Monarch with a caterpillar tattered Heliopsis helianthoides
(click on image for a larger view)
This is going to be a double post this time, both here and on the Tallgrass Journal blog as well...the prairie is an important theme in my work and my interests elsewhere.
Have you been seeing many Monarch butterflies out there this summer? We've had a good number here on the remnant prairie pasture here at the studio...but the question is also academic, I guess you could say. The Monarch Butterfly is probably one of our best know insects in North America, yet is one with many issues regarding its health and future in our world.
Journey North, an educational project through The Annenberg Foundation, is asking the question, and has been asking it for several years now. Journey North is "A global study of wildlife migration and seasonal change." It is also described as a "free citizen science project for students across North America". Although this was intentionally set up as a K-12 curriculum, it is open to anyone's participation, and frankly benefits from that. To learn more about the Monarch and Journey North go to their page at http://www.learner.org/jnorth/monarch/index.html
I like to send in reports as they transform here at the prairie, it contributes to a better understanding of the Monarch and keeps tabs on issues of their population health and the environment around them...they are quite like the proverbial "canary in the coal mine".
Monarch Watch is much the same...Monarch Watch is part of the Biological Survey through the University of Kansas. Monarch Watch is about the same business as Journey North - the health and status of this North American icon butterfly. Monarch Watch also takes on the promotion of "habitat for Monarchs". And because I like to watch and photograph (and draw and paint) Monarchs, habitat "is" important.
If you are ever interested in growing thing for Monarchs, the following might be helpful.
They're well know for their dependence on milkweeds. We have 4 species of Asclepiadaceae (milkweed family) here at Prairie Hill Farm - Common (A. syriaca), Butterfly Milkweed (A. tuberosa), Swamp Milkweed (A. incarnata) and Whorled Milkweed (A. verticillata)...the latter, Whorled, is the only one that seems to be more of a "pest" plant here...I've never encouraged it but it is definitely the "bully" milkweed! Which seems somewhat humorous because its also the smallest in stature...but I also see it as the milkweed of preference for the Monarchs here...oh, they love the Butterfly Milkweed, but mostly the seed pods! Which I try and save to use for future propagation. You'll often see me picking Monarch caterpillars off of the A. tuberosa and repositioning them onto the A. verticillata plants!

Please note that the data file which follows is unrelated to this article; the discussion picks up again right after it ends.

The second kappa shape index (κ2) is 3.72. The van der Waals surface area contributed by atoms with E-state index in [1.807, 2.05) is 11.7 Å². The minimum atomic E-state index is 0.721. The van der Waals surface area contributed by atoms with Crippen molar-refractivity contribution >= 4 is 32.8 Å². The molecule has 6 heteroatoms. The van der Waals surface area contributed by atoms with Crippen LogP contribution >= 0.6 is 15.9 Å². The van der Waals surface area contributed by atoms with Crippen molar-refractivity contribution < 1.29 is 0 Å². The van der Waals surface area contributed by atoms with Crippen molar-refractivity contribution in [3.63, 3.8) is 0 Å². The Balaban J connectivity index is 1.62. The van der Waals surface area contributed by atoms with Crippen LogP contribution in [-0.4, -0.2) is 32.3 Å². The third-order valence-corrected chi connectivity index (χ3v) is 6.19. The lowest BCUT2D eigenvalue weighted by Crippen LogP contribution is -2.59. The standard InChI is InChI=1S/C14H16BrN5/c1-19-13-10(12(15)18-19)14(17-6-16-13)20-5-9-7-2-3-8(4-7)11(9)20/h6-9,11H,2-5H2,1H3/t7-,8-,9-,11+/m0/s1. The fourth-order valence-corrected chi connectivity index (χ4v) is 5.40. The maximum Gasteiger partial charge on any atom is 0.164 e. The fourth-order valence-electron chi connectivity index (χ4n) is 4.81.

But Monarchs, in the butterfly stage, love to feed on just about any nectar, so any wildflower you can find out here on the prairie is a great food source for Monarchs! If I were to vote on what the butterflies like "here", I'd say mid summer favorites are the Heliopsis helianthoides like in the post photo above (sometimes called Ox-eye sunflower, but it isn't really a sunflower), Black-eyed Susans (Rudbeckia hirta), Gray-headed Coneflowers (Ratibida pinnata), Compass Plant (Silphium laciniatum) and of course, flowers of all the milkweeds. Later on in the summer the Liatris family and all the Goldenrods and all the Asters are butterfly magnets! "Here" the Stiff Goldenrods (Solidago rigida) are the Monarch champs...they are very aggressive forbs too so they aren't necessarily "my" favorites!
A side benefit here is our grove bordering the north and west side of our acreage. We tend to be a migration stop-over in September here...its great seeing the 1-2-3 hundred or more Monarchs gather together in the evening, and disperse again in the morning! What a great circle for the season to complete...I recommend keeping your proverbial door open for the Monarch each year...we need them and they need us!